The role of mechanical thrombectomy in pediatric acute ischemic stroke is uncertain, despite extensive evidence of benefit in adults. The existing literature consists of several recent small single-arm cohort studies, as well as multiple prior small case series and case reports. Published reports of pediatric cases have increased markedly since 2015, after the publication of the positive trials in adults. The recent AHA/ASA Scientific Statement on this issue was informed predominantly by pre-2015 case reports and identified several knowledge gaps, including how young a child may undergo thrombectomy. A repeat systematic review and meta-analysis is warranted to help guide therapeutic decisions and address gaps in knowledge.

METHODS

Using PRISMA-IPD guidelines, the authors performed a systematic review of the literature from 1999 to April 2019 and individual patient data meta-analysis, with 2 independent reviewers. An additional series of 3 cases in adolescent males from one of the authors’ centers was also included. The primary outcomes were the rate of good long-term (mRS score 0–2 at final follow-up) and short-term (reduction in NIHSS score by ≥ 8 points or NIHSS score 0–1 at up to 24 hours post-thrombectomy) neurological outcomes following mechanical thrombectomy for acute ischemic stroke in patients < 18 years of age. The secondary outcome was the rate of successful angiographic recanalization (mTICI score 2b/3).

RESULTS

The authors’ review yielded 113 cases of mechanical thrombectomy in 110 pediatric patients. Although complete follow-up data are not available for all patients, 87 of 96 (90.6%) had good long-term neurological outcomes (mRS score 0–2), 55 of 79 (69.6%) had good short-term neurological outcomes, and 86 of 98 (87.8%) had successful angiographic recanalization (mTICI score 2b/3). Death occurred in 2 patients and symptomatic intracranial hemorrhage in 1 patient. Sixteen published thrombectomy cases were identified in children < 5 years of age.

CONCLUSIONS

Mechanical thrombectomy may be considered for acute ischemic stroke due to large vessel occlusion (ICA terminus, M1, basilar artery) in patients aged 1–18 years (Level C evidence; Class IIb recommendation). The existing evidence base is likely affected by selection and publication bias. A prospective multinational registry is recommended as the next investigative step.

Full access

Unruptured intracranial aneurysms in children: 18 years’ experience in a tertiary care pediatric institution

Daniel-Alexandre Bisson, Peter Dirks, Afsaneh Amirabadi, Manohar M. Shroff, Timo Krings, Vitor Mendes Pereira, and Prakash Muthusami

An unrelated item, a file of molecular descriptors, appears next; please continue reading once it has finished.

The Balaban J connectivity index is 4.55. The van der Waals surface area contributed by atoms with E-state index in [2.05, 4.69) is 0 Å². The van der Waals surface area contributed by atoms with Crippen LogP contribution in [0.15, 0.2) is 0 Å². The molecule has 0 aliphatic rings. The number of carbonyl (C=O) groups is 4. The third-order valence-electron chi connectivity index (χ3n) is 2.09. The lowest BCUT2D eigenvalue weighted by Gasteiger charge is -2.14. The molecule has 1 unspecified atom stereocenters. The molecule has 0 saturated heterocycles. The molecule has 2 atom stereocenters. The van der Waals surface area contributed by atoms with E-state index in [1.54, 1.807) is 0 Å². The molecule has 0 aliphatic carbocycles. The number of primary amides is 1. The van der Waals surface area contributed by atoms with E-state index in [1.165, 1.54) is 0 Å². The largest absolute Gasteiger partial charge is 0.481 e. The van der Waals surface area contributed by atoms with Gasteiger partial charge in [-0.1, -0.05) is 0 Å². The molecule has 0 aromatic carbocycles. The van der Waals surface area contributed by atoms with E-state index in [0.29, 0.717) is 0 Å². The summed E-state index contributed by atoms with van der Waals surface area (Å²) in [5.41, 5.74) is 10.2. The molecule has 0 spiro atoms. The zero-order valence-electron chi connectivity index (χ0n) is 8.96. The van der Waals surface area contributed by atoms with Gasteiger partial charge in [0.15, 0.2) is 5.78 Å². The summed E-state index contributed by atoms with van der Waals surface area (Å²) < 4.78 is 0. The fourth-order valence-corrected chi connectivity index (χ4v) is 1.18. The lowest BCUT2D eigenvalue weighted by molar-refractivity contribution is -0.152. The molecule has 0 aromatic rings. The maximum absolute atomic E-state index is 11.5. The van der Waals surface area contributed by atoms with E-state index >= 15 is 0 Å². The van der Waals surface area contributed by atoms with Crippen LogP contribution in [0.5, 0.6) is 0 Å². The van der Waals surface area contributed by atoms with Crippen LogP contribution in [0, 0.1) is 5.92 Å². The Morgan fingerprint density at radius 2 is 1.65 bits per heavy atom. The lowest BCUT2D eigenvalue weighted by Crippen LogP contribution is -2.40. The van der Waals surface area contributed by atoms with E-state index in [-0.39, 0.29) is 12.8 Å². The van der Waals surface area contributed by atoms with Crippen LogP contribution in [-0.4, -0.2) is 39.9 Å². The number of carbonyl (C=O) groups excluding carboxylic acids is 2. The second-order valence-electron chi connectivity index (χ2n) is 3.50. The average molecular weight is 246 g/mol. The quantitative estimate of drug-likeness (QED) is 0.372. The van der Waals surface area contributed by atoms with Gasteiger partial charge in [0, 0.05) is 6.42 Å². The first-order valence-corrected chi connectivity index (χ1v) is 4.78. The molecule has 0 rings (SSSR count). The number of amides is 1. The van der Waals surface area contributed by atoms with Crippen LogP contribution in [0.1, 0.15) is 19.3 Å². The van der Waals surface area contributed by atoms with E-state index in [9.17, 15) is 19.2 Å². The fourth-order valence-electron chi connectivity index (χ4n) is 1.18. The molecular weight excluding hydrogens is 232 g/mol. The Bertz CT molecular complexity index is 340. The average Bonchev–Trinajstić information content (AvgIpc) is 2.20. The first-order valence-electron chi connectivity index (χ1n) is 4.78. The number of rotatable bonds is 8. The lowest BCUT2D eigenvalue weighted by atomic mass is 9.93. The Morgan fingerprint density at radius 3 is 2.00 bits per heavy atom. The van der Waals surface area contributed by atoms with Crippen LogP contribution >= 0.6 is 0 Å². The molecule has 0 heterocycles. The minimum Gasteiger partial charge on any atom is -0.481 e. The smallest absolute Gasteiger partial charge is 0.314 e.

OBJECTIVE

There are little data in the literature on the characteristics and natural history of unruptured intracranial aneurysms in children. The authors analyzed their experience with unruptured intracranial aneurysms in the pediatric population at their tertiary care pediatric institution over the last 18 years. The first objective was to assess the imaging characteristics and natural history of these aneurysms in order to help guide management strategies in the future. A second objective was to evaluate the frequency of an underlying condition when an incidental intracranial aneurysm was detected in a child.

METHODS

The authors conducted a Research Ethics Board–approved retrospective review of incidental intracranial aneurysms in patients younger than 18 years of age who had been treated at their institution in the period from 1998 to 2016. Clinical (age, sex, syndrome) and radiological (aneurysm location, type, size, thrombus, mass effect) data were recorded. Follow-up imaging was assessed for temporal changes.

RESULTS

Sixty intracranial aneurysms occurred in 51 patients (36 males, 15 females) with a mean age of 10.5 ± 0.5 years (range 9 months–17 years). Forty-five patients (88.2%) had a single aneurysm, while 2 and 3 aneurysms were found in 3 patients each (5.8%). Syndromic association was found in 22 patients (43.1%), most frequently sickle cell disease (10/22 [45.5%]). Aneurysms were saccular in 43 cases (71.7%; mean size 5.0 ± 5.7 mm) and fusiform in the remaining 17 (28.3%; mean size 6.5 ± 2.7 mm). Thirty-one aneurysms (51.7%) arose from the internal carotid artery (right/left 1.4), most commonly in the cavernous segment (10/31 [32.3%]). Mean size change over the entire follow-up of 109 patient-years was a decrease of 0.6 ± 4.2 mm (range −30.0 to +4.0 mm, rate −0.12 ± 9.9 mm/yr). Interval growth (2.0 ± 1.0 mm) was seen in 8 aneurysms (13.3%; 4 saccular, 4 fusiform). An interval decrease in size (8.3 ± 10.7 mm) was seen in 6 aneurysms (10%). There was an inverse relationship between aneurysm size and growth rate (r = −0.82, p < 0.00001). One aneurysm was treated endovascularly with internal carotid artery sacrifice.